Caring for the Earthworm
There are 5 things that earthworms really like, and once you manage to get a few in your garden, this will act as a quick and easy guide on how to care for them and keep them there.
- Old newspaper or cardboard: Yes, shredding or soaking cardboard or newspaper provides dampness that will keep earthworms around.
- Moist Soil: If you are a keen gardener, then this is common sense. Worms are primarily made up of water, so they do thrive in moist conditions, but like anything too much water can be detrimental. Seeing as worms breathe through their skin, having soil that is too wet can drown them. Water your soil consistently, but don’t go overboard, or you will undo all of your hard work.
- The right pH levels: You can buy pH testing kits in a range of places, so be sure to keep an eye on how acidic or alkaline your soil is, because studies show that earthworms survive in soil with a pH level between 5 and 8. However, 7 is a neutral pH and is optimal however
- A Warm climate: 50-60 degrees Fahrenheit to be precise. Gardeners will naturally see fewer worms in the summer and more in the fall, and the worms will burrow deeper into the soil during the winter. Be mindful of this when looking to attract earthworms, it is all about the time of the year. While you may not be able to control the temperature where you live, you can at least make the situation work in your favour
- A good and loamy soil that is not too sandy will not only provide great conditions for the worms, but will attract more over time.
Is there an easy way to attract Earthworms to my Garden?
Yes, by using cornmeal and watering it on your lawn, after a while you will begin to notice that earthworms are coming to your garden. This is because earthworms love to feed on cornmeal.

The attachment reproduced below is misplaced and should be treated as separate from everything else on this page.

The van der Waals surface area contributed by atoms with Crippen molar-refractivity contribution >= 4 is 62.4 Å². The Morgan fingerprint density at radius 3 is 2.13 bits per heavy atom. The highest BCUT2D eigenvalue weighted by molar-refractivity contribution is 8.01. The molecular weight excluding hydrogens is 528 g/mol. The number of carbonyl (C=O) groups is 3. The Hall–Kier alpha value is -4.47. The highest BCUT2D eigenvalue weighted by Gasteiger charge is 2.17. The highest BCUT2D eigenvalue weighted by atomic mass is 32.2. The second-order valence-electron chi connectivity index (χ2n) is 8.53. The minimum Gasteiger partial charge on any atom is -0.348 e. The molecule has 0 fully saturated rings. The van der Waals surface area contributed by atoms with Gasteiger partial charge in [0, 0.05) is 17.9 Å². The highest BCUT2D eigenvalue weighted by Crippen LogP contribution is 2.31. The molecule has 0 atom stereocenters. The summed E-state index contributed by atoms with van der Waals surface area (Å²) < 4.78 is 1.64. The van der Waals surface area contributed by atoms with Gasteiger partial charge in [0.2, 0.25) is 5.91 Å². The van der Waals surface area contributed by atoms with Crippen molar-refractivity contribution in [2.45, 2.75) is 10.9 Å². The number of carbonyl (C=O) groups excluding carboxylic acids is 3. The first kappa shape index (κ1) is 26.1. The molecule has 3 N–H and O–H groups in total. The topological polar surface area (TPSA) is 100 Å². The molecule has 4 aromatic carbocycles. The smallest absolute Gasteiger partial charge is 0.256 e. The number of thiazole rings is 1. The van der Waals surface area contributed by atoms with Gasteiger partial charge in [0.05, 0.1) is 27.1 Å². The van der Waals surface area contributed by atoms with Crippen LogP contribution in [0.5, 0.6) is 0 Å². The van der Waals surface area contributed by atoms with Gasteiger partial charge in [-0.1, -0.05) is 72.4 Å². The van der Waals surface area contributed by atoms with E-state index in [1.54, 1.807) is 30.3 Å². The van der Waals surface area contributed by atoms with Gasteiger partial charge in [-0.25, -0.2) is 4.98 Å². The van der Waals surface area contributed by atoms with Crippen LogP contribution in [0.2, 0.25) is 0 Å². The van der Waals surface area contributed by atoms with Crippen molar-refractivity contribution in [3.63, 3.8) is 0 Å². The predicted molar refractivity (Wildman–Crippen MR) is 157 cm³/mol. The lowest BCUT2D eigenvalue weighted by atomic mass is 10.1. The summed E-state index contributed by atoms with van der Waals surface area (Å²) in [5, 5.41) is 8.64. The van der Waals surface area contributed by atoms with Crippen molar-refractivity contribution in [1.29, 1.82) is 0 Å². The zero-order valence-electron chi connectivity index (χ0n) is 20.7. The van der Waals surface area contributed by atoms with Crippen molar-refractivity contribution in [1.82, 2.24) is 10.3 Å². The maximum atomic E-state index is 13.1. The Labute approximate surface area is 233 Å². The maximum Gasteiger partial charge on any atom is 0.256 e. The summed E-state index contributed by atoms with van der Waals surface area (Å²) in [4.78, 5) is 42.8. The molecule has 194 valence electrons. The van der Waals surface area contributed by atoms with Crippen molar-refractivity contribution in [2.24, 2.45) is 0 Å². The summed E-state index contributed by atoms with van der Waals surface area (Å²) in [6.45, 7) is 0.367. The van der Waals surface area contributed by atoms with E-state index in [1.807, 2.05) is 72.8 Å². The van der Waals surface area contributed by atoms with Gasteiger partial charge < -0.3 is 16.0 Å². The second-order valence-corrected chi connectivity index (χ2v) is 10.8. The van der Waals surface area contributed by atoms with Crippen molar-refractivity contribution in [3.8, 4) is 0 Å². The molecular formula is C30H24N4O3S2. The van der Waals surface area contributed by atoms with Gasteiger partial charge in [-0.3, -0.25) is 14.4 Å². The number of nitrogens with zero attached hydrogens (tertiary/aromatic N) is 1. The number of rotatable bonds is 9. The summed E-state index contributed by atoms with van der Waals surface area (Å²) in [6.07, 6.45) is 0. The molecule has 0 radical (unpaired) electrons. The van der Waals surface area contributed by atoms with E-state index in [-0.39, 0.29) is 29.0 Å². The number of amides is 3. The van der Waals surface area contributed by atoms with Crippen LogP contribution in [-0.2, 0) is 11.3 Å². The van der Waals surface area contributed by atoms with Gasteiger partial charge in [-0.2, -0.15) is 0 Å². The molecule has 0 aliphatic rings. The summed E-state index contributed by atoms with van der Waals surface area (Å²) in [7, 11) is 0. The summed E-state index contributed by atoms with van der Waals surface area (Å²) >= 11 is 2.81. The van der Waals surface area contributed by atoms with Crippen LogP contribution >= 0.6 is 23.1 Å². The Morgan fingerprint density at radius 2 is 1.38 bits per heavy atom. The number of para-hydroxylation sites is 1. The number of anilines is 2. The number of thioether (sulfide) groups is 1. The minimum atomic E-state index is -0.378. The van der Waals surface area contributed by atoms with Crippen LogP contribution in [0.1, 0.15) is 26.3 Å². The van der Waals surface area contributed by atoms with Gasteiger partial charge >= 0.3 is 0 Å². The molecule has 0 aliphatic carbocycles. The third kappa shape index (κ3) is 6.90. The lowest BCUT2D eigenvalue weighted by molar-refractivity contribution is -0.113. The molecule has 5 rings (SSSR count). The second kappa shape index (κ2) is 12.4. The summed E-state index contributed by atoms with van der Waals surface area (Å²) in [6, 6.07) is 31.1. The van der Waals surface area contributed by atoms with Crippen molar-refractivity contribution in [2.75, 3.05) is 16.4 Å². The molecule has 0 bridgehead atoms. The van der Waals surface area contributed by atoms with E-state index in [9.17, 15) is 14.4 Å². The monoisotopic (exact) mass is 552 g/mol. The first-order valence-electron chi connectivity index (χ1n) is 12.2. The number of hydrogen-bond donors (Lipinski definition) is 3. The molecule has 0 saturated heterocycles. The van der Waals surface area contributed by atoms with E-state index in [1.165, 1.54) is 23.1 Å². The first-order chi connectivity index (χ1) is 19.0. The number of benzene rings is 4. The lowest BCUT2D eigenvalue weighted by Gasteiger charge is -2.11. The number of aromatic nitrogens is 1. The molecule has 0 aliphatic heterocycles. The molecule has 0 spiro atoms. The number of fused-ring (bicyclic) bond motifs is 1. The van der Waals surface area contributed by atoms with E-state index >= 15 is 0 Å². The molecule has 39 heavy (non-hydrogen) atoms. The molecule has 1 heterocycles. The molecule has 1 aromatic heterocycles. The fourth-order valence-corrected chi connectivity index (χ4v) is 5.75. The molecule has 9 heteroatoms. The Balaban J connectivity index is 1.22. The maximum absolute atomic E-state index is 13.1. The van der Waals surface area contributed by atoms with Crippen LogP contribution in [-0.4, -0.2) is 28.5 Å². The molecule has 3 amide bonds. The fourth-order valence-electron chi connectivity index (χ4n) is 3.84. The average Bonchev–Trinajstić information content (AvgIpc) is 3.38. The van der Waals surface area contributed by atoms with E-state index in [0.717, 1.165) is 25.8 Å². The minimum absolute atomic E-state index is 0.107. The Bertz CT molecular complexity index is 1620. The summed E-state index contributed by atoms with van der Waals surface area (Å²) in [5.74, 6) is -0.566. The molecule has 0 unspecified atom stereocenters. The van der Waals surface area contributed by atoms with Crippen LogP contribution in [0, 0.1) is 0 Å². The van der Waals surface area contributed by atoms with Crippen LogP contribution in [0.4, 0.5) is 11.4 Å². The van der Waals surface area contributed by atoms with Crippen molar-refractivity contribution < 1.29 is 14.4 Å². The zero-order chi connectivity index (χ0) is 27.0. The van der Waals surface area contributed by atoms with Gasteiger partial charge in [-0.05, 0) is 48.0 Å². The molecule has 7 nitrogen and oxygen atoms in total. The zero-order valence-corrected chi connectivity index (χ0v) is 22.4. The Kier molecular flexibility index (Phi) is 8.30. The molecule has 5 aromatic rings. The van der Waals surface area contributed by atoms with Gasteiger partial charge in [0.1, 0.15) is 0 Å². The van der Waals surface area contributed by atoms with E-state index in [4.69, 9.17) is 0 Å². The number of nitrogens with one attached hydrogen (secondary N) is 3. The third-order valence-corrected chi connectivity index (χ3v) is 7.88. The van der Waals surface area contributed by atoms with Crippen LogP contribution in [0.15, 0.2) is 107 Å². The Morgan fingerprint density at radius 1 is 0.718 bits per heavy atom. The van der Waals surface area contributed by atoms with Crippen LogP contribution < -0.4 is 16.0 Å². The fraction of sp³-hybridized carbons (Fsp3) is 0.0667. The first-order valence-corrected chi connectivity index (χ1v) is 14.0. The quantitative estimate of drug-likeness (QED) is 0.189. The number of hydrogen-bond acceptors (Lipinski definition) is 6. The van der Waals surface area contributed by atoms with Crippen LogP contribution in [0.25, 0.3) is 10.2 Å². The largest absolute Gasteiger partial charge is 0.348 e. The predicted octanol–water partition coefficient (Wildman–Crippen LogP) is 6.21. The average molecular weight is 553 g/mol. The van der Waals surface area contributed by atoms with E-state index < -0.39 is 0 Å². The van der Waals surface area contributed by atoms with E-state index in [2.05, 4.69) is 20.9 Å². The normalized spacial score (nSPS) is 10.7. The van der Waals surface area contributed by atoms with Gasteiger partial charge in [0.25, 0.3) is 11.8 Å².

What is an earthworm?
An earthworm is a burrowing annelid worm that lives in the soil, important in aerating and draining the soil and in burying organic matter.
Is an earthworm a vertebrae?
An earthworm is an invertebrate animal with a long, stretchy body and no legs. It is a type of annelid. There are 5,500 known species of worms. They can be found everywhere, except in polar or dry climates. Their sizes vary: they can be between two centimetres and about three meters in length.
Why are earthworms so important?
Earthworms are among the most visible soil organisms and have received considerable attention. They play a pivotal role in maintaining the productivity of our soils. This makes understanding these lowly animals and finding ways to make them thrive very important.
Where do earthworms come from?
Earthworms are among the most visible of soil organisms and have received considerable attention. They play a pivotal role in maintaining the productivity of our soils. This makes understanding these lowly animals and finding ways to make them thrive very important.